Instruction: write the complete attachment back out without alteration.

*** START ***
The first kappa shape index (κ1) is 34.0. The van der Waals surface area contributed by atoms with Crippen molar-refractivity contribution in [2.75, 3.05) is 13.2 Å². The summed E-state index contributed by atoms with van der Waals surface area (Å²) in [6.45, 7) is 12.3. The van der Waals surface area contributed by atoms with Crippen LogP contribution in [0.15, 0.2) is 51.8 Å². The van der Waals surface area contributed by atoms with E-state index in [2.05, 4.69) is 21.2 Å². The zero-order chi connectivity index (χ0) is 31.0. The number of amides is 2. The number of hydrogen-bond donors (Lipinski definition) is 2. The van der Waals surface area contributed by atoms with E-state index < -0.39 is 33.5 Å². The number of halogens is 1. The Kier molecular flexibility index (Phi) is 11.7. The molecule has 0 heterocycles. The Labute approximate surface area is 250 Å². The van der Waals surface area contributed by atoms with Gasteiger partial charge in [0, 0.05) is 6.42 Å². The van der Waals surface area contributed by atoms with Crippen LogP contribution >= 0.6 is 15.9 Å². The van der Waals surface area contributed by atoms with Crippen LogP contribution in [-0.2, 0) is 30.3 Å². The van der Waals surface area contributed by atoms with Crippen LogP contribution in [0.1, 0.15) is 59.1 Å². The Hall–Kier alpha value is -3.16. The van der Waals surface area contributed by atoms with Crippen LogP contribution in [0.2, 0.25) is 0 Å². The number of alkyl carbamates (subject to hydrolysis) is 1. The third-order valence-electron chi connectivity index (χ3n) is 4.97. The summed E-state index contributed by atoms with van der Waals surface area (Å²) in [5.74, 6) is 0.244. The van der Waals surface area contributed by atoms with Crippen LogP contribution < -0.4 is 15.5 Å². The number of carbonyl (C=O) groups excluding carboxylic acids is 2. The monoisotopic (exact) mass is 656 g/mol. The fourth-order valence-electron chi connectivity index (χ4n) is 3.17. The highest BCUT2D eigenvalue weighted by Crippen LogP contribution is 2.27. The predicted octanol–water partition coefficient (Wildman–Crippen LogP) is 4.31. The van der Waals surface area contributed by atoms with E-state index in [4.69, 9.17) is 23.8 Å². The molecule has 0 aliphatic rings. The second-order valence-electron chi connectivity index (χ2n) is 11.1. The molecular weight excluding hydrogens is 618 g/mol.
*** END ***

The first kappa shape index (κ1) is 34.0. The van der Waals surface area contributed by atoms with Crippen molar-refractivity contribution in [2.75, 3.05) is 13.2 Å². The summed E-state index contributed by atoms with van der Waals surface area (Å²) in [6.45, 7) is 12.3. The van der Waals surface area contributed by atoms with Crippen LogP contribution in [0.15, 0.2) is 51.8 Å². The van der Waals surface area contributed by atoms with E-state index in [2.05, 4.69) is 21.2 Å². The zero-order chi connectivity index (χ0) is 31.0. The number of amides is 2. The number of hydrogen-bond donors (Lipinski definition) is 2. The van der Waals surface area contributed by atoms with E-state index < -0.39 is 33.5 Å². The number of halogens is 1. The Kier molecular flexibility index (Phi) is 11.7. The molecule has 0 heterocycles. The Labute approximate surface area is 250 Å². The van der Waals surface area contributed by atoms with Gasteiger partial charge in [0, 0.05) is 6.42 Å². The van der Waals surface area contributed by atoms with Crippen LogP contribution >= 0.6 is 15.9 Å². The van der Waals surface area contributed by atoms with Crippen LogP contribution in [-0.2, 0) is 30.3 Å². The van der Waals surface area contributed by atoms with Crippen LogP contribution in [0.1, 0.15) is 59.1 Å². The Hall–Kier alpha value is -3.16. The van der Waals surface area contributed by atoms with Crippen LogP contribution in [0.2, 0.25) is 0 Å². The number of alkyl carbamates (subject to hydrolysis) is 1. The third-order valence-electron chi connectivity index (χ3n) is 4.97. The summed E-state index contributed by atoms with van der Waals surface area (Å²) in [5.74, 6) is 0.244. The van der Waals surface area contributed by atoms with Crippen LogP contribution < -0.4 is 15.5 Å². The number of carbonyl (C=O) groups excluding carboxylic acids is 2. The monoisotopic (exact) mass is 656 g/mol. The fourth-order valence-electron chi connectivity index (χ4n) is 3.17. The highest BCUT2D eigenvalue weighted by Crippen LogP contribution is 2.27. The predicted octanol–water partition coefficient (Wildman–Crippen LogP) is 4.31. The van der Waals surface area contributed by atoms with E-state index in [4.69, 9.17) is 23.8 Å². The molecule has 0 aliphatic rings. The second-order valence-electron chi connectivity index (χ2n) is 11.1. The molecular weight excluding hydrogens is 618 g/mol.